I smoked pot with David Brooks

Please note: What follows here is satire of the Juvenalian variety. I thought I embedded enough tipoffs, but then again I forgot how much stranger than fiction truth can be. So to those who thought it was real and suffered pain as a result, I apologize.


Now that he’s gone and outed himself, I guess I’m free to tell the secret. I smoked pot with David Brooks. I was one of that “clique” with whom he had “those moments of uninhibited frolic.” There were seven of us. We all know what happened to Dave. The rest: a surgeon (rich), a dentist (gay), two lawyers (one dead already), one teacher and one househusband/artist (that’s me). I never spoke up before because I figured if I threw mud at someone whose whole career rests on being squeaky clean, well, that’s just mean. And it’s mostly irrelevant now. I mean, like he said, we’ve “aged out” and “left marijuana behind.”

Well, all except me. I still get high from time to time. It helps me deal with the kids, makes me more playful and my knees ache less when I get on the floor with them. Dave would probably say I delayed having them until so late because I was too busy getting stoned, and maybe he’s right, although I like to think I was waiting for the right woman and the right time. Anyway, I gather he doesn’t have any problem with my once a week toking, even if it’s “not a particularly uplifting form of pleasure and should be discouraged more than encouraged.” So even if social scientists have proved smoking doesn’t really make me more creative (although I could swear it does, and I’ve heard others say the same, but what do we know?), and even if it makes it impossible for me to “graduate to more satisfying pleasures”–although marriage, kids, reading, music, conversations with friends, I used to think those were pretty satisfying– I guess I’m okay in his book.

Funny thing. I didn’t know before this morning that I was the “full-on stoner” who was one of the four  reasons Dave gave up weed. Sorry as I am to hear that our frolics are now his shameful 4 a.m. memories, after all these years of silence, it’s nice to know I mattered to him, that I was a significant part of the moral life of someone so important and with such a strong “sense of satisfaction and accomplishment”—an achievement I guess I made possible by teaching him that “one sort of life you might choose is better than another sort of life.”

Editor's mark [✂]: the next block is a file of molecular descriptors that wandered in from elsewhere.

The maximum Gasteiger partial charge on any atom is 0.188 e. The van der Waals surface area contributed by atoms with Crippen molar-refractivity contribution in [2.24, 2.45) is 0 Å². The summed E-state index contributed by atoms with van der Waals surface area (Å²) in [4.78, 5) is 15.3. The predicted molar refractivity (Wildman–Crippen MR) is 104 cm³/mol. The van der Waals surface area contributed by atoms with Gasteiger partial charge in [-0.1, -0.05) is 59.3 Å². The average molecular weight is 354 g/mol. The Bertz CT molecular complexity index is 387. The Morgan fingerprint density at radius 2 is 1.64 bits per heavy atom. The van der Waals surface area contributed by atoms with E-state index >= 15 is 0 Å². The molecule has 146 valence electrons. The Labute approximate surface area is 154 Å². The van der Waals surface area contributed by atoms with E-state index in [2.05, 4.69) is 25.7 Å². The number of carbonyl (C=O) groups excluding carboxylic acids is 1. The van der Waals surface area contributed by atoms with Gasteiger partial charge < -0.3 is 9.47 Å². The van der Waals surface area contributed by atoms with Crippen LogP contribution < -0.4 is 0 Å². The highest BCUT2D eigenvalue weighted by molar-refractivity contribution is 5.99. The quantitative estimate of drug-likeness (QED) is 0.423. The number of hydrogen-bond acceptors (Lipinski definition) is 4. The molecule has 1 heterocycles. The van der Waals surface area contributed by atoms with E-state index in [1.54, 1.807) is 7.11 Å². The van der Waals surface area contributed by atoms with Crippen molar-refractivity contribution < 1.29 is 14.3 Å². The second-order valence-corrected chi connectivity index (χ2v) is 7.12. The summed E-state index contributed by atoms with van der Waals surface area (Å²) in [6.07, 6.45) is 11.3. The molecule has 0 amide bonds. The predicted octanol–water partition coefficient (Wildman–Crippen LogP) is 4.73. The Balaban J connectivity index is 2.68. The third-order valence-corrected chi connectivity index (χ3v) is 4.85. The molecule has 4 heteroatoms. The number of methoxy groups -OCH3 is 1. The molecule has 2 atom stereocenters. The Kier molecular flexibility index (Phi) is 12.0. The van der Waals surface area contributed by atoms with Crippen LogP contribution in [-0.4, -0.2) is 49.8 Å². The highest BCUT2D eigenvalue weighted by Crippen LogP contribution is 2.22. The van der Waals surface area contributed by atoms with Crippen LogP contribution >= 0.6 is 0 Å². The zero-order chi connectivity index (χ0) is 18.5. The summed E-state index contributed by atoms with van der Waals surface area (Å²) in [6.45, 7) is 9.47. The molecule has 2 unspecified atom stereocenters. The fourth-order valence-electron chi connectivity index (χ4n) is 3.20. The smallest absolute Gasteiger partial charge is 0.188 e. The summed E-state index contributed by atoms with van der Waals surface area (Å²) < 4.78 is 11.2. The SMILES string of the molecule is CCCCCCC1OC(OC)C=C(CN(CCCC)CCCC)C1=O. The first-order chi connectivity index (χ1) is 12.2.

And here all along I thought he quit because of that time we got pulled over by the Radnor cops in senior year right after we’d clambaked his Mom’s Vista Cruiser, and first thing the cop does after the smoke clears is look him right in his red, red eyes, and said, “I don’t suppose it would go over so good if I went over to 632 Haverford Road and told Mr and Mrs Brooks their boy was out here with his clique smoking pot.” I was so impressed with the way Dave pulled himself together then. He didn’t beg for mercy or fight with the cop. Somehow he knew exactly how to go all bar mitzvah boy, how to talk to authority, how to flatter and impress and toady, even stoned to the gills, like his inner Eddie Haskell was deeper down than the pot could get. And it worked. The cop let us go, told us we were lucky he knew Dave and that we were white kids from Radnor, and later on, at the pizza house taking care of our munchies, chattering and cackling over our good luck and trying to figure out how Dave and the cop knew each other, busting on him for being a narc, Dave was quiet and pale and barely touched his hoagie, and I think that was the last time he smoked pot, at least with us.

But before that, did we have some uninhibited frolic! He wrote in his column about the time he got high during lunch and then “stumbled through” a presentation in English class. Too bad he didn’t go into the details. But I remember it pretty well. It was senior year. We all had to give a 10-minute talk about one of the leitmotifs in Lord Jim. We’d both chosen “one of us,” an idea that was totally DAve’s. He’d gotten after we smoked some insane Thai stick and went into Philly to see “Freaks” at the TLA. We’d figured out our talks on the train back home. Mine was going to be about how Conrad was being ironic, and the “us” weren’t exactly people you wanted to be one of. His was going to be about the way Jim’s “selfishness of a higher order” was a model for Hamiltonian government. Mine went off without a hitch, even though I was as stoned as he was. (But I was probably already the full-on stoner, so maybe I had a tolerance.)